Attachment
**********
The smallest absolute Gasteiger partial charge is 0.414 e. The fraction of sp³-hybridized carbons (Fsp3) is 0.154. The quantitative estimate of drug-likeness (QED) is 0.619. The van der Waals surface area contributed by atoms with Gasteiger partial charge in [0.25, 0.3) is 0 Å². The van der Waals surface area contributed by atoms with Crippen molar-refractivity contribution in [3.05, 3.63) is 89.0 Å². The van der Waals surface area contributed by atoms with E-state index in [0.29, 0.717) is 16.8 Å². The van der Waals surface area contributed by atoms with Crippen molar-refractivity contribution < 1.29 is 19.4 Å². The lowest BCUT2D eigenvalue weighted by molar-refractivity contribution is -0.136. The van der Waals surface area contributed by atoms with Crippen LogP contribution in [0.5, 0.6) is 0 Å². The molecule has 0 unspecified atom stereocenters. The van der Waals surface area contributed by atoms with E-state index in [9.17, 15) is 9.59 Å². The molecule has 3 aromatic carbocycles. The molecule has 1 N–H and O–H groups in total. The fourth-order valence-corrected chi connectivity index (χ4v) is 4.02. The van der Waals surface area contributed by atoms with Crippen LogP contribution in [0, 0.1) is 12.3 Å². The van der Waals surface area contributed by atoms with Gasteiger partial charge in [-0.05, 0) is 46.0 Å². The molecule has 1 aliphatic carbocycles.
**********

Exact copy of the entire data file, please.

The smallest absolute Gasteiger partial charge is 0.414 e. The fraction of sp³-hybridized carbons (Fsp3) is 0.154. The quantitative estimate of drug-likeness (QED) is 0.619. The van der Waals surface area contributed by atoms with Gasteiger partial charge in [0.25, 0.3) is 0 Å². The van der Waals surface area contributed by atoms with Crippen molar-refractivity contribution in [3.05, 3.63) is 89.0 Å². The van der Waals surface area contributed by atoms with E-state index in [0.29, 0.717) is 16.8 Å². The van der Waals surface area contributed by atoms with Crippen molar-refractivity contribution < 1.29 is 19.4 Å². The lowest BCUT2D eigenvalue weighted by molar-refractivity contribution is -0.136. The van der Waals surface area contributed by atoms with Crippen LogP contribution in [0.5, 0.6) is 0 Å². The molecule has 0 unspecified atom stereocenters. The van der Waals surface area contributed by atoms with E-state index in [9.17, 15) is 9.59 Å². The molecule has 3 aromatic carbocycles. The molecule has 1 N–H and O–H groups in total. The fourth-order valence-corrected chi connectivity index (χ4v) is 4.02. The van der Waals surface area contributed by atoms with Crippen LogP contribution in [0, 0.1) is 12.3 Å². The van der Waals surface area contributed by atoms with Gasteiger partial charge in [-0.05, 0) is 46.0 Å². The molecule has 1 aliphatic carbocycles.